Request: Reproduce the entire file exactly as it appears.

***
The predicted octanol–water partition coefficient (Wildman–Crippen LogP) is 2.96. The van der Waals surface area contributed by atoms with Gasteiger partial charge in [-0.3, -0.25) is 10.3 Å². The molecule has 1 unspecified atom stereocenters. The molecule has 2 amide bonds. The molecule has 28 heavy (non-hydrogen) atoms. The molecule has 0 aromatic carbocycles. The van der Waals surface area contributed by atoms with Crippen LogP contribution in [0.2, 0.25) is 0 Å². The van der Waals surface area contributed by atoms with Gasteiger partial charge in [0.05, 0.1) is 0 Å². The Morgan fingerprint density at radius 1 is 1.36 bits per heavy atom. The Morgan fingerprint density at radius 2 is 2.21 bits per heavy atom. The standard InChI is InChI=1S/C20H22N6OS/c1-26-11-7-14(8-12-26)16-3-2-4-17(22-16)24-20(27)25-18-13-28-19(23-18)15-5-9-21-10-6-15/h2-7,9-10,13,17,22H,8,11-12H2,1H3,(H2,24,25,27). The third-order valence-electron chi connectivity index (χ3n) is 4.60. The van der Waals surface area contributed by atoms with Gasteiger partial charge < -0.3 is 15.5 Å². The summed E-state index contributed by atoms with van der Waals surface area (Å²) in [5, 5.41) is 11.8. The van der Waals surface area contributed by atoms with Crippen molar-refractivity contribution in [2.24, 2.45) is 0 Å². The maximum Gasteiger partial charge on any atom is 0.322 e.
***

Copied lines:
The predicted octanol–water partition coefficient (Wildman–Crippen LogP) is 2.96. The van der Waals surface area contributed by atoms with Gasteiger partial charge in [-0.3, -0.25) is 10.3 Å². The molecule has 1 unspecified atom stereocenters. The molecule has 2 amide bonds. The molecule has 28 heavy (non-hydrogen) atoms. The molecule has 0 aromatic carbocycles. The van der Waals surface area contributed by atoms with Crippen LogP contribution in [0.2, 0.25) is 0 Å². The van der Waals surface area contributed by atoms with Gasteiger partial charge in [0.05, 0.1) is 0 Å². The Morgan fingerprint density at radius 1 is 1.36 bits per heavy atom. The Morgan fingerprint density at radius 2 is 2.21 bits per heavy atom. The standard InChI is InChI=1S/C20H22N6OS/c1-26-11-7-14(8-12-26)16-3-2-4-17(22-16)24-20(27)25-18-13-28-19(23-18)15-5-9-21-10-6-15/h2-7,9-10,13,17,22H,8,11-12H2,1H3,(H2,24,25,27). The third-order valence-electron chi connectivity index (χ3n) is 4.60. The van der Waals surface area contributed by atoms with Gasteiger partial charge < -0.3 is 15.5 Å². The summed E-state index contributed by atoms with van der Waals surface area (Å²) in [5, 5.41) is 11.8. The van der Waals surface area contributed by atoms with Crippen molar-refractivity contribution in [2.24, 2.45) is 0 Å². The maximum Gasteiger partial charge on any atom is 0.322 e.